Being served by a sycophant is almost worse than being treated offhandedly and without consideration. The middle ground would be nice.

  3. Mervyn Kaufman Said:

    I remember hearing a story about a top-level meeting conducted at the
    Xerox Corporation some years back. After various executives had
    projected graphs, flow charts and growth figures on a willing
    screen—all pointing to a striking upward curve that signaled continued
    business success—one executive, a visionary, got to his feet. And
    while apologizing for sounding a sour note, he cautioned that if Xerox
    didn’t immediately hatch plans to broaden its field of interest, in
    light of growing competition in the world of duplicating machines and
    services, the company could be out of business in ten years. Of
    course, he was practically laughed off the platform. But ten years
    later. . . . .

  4. Jeanne Byington Said:

    Mervyn,

    I can envision the eye-rolling and the finger wagging by the others in that conference room, while one in the group said, “Gosh, Frank***, you are being soooooo negative.” [***or whatever his name was.]

    Americans have a thing about being negative. They themselves may be mean–hence the Goldman S name-calling–but they don’t want what they consider negativity around their sales staff. It poisons the “go get ’em” air. I don’t see being prescient, smart and cautious as being negative–I see it as providing counsel. Is a physician who warns his/her patient not to smoke and to cut back on ice cream treats being negative?

  5. Peter Moffat Said:

    On Goldman, Sachs, I worked quite closely with them on several transactions in the 1970s. Their people were all smart and aggressive. One fellow I knew thought nothing of telephoning Belgrade, Yugoslavia from a phone booth in Santo Domingo, Dominican Republic in the days before satellites and computers. (I told him that it was impossible to do, and he proved me wrong.) They also did business others would not touch as long as there was a pretty good chance they could get away with it. As to the people, some were nuts, one or two were unscrupulous verging on the criminal, and several of them were damned decent human beings. I doubt that much has changed, except that the firm is far bigger now and far more powerful.

    On the substance of your post, what you are talking about is what happens when monopolies or near monopolies dominate an economy. For the last thirty years or so it has been this country’s public policy to let large companies grow larger and swallow up or squash smaller ones. There is far less competition now as a consequence, and the middle class is shriveling.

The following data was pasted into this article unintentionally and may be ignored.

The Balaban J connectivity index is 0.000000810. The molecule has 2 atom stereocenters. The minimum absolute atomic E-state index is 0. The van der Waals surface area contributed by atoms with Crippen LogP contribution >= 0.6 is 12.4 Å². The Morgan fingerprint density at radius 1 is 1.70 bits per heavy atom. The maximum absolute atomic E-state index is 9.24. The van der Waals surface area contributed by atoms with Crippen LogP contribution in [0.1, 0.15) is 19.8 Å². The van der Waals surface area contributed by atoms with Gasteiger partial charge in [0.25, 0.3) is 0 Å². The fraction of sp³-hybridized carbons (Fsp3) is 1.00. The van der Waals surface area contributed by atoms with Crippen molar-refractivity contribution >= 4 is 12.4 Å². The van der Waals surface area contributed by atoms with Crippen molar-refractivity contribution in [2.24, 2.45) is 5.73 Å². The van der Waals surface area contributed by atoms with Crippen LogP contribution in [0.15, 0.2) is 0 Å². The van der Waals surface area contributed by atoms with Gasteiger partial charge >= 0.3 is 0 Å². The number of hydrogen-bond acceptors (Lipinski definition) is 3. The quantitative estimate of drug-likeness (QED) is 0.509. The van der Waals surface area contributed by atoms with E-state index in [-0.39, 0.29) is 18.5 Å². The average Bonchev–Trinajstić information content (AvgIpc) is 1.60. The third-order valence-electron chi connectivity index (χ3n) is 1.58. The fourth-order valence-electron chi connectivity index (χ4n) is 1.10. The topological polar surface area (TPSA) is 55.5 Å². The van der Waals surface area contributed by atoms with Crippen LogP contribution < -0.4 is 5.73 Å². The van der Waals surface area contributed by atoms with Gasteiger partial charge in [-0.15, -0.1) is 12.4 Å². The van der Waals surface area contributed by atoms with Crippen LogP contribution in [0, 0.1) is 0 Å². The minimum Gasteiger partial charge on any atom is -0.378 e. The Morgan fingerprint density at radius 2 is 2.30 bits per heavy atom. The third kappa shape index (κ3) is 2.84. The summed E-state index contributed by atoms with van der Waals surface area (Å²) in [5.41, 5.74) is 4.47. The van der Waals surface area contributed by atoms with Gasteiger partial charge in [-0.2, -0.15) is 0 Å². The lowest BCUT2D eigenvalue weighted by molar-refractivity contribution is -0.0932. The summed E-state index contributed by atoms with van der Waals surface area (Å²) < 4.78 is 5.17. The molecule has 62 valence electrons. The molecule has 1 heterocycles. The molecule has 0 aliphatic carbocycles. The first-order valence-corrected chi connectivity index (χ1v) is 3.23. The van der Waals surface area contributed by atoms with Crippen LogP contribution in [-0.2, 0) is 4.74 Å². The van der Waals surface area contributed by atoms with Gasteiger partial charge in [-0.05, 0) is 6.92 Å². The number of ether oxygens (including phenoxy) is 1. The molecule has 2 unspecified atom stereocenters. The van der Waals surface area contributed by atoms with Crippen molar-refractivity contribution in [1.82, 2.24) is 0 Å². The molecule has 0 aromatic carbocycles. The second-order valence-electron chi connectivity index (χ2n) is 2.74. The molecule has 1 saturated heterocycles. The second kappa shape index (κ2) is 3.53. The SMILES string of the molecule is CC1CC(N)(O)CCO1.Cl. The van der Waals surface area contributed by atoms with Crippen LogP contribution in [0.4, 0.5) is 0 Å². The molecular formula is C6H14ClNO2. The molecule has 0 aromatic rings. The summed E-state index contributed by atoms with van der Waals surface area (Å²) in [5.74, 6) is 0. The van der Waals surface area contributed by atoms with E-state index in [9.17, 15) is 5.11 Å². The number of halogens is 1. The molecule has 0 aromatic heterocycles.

Just one example of this is the way that Staples, with their purchasing power, has put neighborhood office supply stores and copy shops out of business. It used to be that you could find a Ma and Pa outfit within a couple of blocks of your office or home. Now most of them are gone.

    In the short run, monopolies clearly can offer customers better prices and sometimes better service, but in the long run, they become like the convention center vendor you described, and their existence ill serves the public good.

    How do you stop them? Get lucky and find someone beholden to no one, like Teddy Roosevelt and elect him President. As long as your politicians in both parties are in the pockets of big Goldman Sachs, big business, big unions, big media, big medicine and big education, big not-for-profits and big military, you haven’t got a prayer.

  6. Jeanne Byington Said:

    Peter,

    I feel blue having read your comment because I always think that there is SOMETHING I, or someone, can do.

    Yet if your analysis is accurate, and if one of the candidates must risk what you propose–to conduct a Teddy Roosevelt style election with appropriate attitude–Mayor Bloomberg, perhaps? we’re sunk for now.

  7. KF Said:

    Read with interest your post about set-ups at convention centers. Having had very little experience with trade shows, even I know that the various outfits — like lighting, sound, installation, etc. — have monopolies and cause havoc to the exhibitors’ nerves and pocketbooks.

    I’d like to share info on a company that is the exact opposite. In the South, at least in Naples, FL, almost the only supermarket in town in Publix, so everyone shops there. There are many of them, making going to the supermarket not a long trip.

    Everyone I’ve been in has been clean, well stocked and most importantly, staffed with friendly, helpful employees. It’s not uncommon to see Publix staff carrying or rolling carts with customers’ orders to their cars. And with a smile! Ask at the Customer Service Desk where a particular product is and the person at the desk will escort you to the correct shelf, and with a smile! Obviously, since they’re just about the only game in town, they’re not being so helpful and friendly to woo customers away from a competitor. That’s the way they operate. Just wish they were up North!

  8. Jeanne Byington Said:

    Publix sounds like an amazing place. In May 2009 I cover it in a post, “Service at 1,000+ Supermarkets vs. a Pair of Bread Boutiques,” http://blog.jmbyington.com/?p=395. It has always provided superlative service according to its fans and reputation, even though it’s the only show in town in Naples.

    Just a mention of Publix also generated enthusiastic comments three years ago. I’m quoting, below, a part of one from a friend who went on to give her husband a birthday party at Publix! She wrote:

    “When we used to visit my Mom in Florida, one of the first things she’d suggest we do is go with her to Publix. She’d introduce my husband to the staff and she knew their names—I remember Margine in produce–and they knew hers. The young people were wonderful to her.”